page 3

Tall Kit Bags . .

U.S.D.A. Select Beef

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Beef Stew . . . .

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³ see

Aluminum Foil . . .

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Spinach Ground Chuck

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The W. Reece Payton Co., Inc. 770-301-7012

Super Part y:

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Squeeze Mustard

America Must Stand with Israel! God is good all the time!

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Never again will I confess doubt and lack of faith, for God hath given to every man the measure of faith. Romans 12:3 Never again will I confess weakness, for the Lord is the strength of my life, and the people that know their God shall be strong and shall do exploits. Psalm 27:1, Daniel 11:32 Never again will I confess the supremacy of Satan over my life, for “greater is He that is within me than he that is in the world.” I John 4:4


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Request Quote: 5 LaGrange Street •6.7 Downtown Newnan Lb. Instant Light

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Scholars share insights on civilizations from Babylon to 17th century France. Afterward, there will be a time for conversation at a downtown cafe. Matt Maczycki offers insights on early Islamic north Africa.

Score Big with

Macaroni n Cheese

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The Newnan Carnegie October 21 6:30 p.m.

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Oscar Mayer

1 99 1 $ 99 $ 99 ¢20 $ 99 OCT.2/17 –  96 2 1 $ 39 2/ ¢ $ 49 Sirloin Steaks Pork$ Chops Sirloin Steaks 1 Pork$ Chops 1 Salt . . . . . . 86 80 69 1 1 ¢ $ 49 $ 59 $ 44 ¢ $ 44 $ 95 ¢ $99 9599 99 1 Vegetable Oil . . 2 $ 59 lb. $ 49 2/ ¢ $ 39 2 lb. $159 5 89 Vanilla Wafers . . 1 $ 99 $ 79 3 D 1 Snacks . . . . . . . $129 $ 19 Pa ¢ Water 2 OUR COST PLUS 10% ADDED AT 89REGISTER!Sirloin Pork Chops ¢Steaks 59 ¢ ¢ $ ¢ $99¢ 44 89 $ 95 69 $ 59 ¢ lb. lb. Chops¢ 2/$ Pork Sirloin Steaks 1 79 69 1 3/ ¢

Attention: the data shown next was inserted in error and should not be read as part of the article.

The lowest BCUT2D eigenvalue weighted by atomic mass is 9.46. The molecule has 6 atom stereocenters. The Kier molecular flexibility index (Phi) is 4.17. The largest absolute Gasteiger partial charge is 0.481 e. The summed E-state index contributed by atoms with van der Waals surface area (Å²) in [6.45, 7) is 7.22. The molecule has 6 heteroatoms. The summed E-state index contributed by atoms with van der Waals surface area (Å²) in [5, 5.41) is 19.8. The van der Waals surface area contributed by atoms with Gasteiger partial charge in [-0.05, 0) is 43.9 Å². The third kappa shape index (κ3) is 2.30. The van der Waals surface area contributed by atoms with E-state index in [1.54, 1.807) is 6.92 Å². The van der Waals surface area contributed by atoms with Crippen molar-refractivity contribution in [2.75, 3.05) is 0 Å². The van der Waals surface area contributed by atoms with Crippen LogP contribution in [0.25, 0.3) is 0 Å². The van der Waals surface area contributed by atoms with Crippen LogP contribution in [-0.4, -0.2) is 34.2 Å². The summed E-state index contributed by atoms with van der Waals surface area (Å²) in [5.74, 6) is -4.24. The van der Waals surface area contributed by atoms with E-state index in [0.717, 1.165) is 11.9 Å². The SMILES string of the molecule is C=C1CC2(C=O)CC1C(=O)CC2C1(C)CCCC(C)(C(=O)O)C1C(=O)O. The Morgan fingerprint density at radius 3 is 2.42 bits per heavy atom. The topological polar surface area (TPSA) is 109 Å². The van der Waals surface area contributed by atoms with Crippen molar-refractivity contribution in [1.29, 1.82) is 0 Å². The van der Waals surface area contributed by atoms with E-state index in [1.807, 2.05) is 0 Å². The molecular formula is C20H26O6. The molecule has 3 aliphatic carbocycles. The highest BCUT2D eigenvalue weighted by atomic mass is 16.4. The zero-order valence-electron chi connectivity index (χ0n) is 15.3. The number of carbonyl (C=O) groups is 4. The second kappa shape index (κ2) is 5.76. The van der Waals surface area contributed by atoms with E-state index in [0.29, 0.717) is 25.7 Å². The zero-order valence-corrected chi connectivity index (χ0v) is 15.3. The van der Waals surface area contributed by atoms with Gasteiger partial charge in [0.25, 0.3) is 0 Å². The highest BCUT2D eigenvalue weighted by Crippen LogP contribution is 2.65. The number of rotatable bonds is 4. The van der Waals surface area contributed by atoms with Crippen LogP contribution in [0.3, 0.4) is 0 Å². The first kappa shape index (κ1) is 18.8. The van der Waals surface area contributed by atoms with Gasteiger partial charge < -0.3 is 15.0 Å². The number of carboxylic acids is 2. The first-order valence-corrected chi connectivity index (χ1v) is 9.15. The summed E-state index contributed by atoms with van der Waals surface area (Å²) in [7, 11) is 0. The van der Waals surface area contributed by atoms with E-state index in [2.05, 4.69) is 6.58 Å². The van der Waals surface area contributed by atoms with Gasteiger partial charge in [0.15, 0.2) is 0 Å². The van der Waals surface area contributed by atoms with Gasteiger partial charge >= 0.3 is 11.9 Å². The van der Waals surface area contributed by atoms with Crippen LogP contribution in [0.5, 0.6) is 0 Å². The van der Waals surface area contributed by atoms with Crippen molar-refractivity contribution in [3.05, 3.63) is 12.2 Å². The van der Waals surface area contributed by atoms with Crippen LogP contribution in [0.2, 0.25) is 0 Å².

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Info: 478-960-7090

January 30,


5 Sliced Bacon................ 1 Sausage................... 1 $ 83 $ 88 $ 19 2 Smoked Sausage.... 1 All Beef Hot Dogs..... 3 $ 17


Cruise-in fundraiser for the Alvarado family of Newnan, whose three children were injured in a car accident. A $10 minimum donation is asked in place of an entry fee for cars, and spectators may enter for free. I ncludes a ca r show, music, a raffle, local vendors, barbecue plates and other food.


Fish Fillet...............


Our Cost +10%!

Smokey Road Middle School October 19 9:00 a.m-2:00 p.m.



Smoked Sausage....


Turkey or Ham ..


every Wedn esday

Pork Cuttlets public workshop lb.

Fresh Frozen


$ 04

Land O Frost

Info: 770-253-8283


Crab Meat..............

Georgia Special

Stroll through downtown and visit all of the shops and restaurants to taste the finest in microbrewed and imported beer selections. Ticket includes a commemorative glass. $20 in advance, $25 tour night.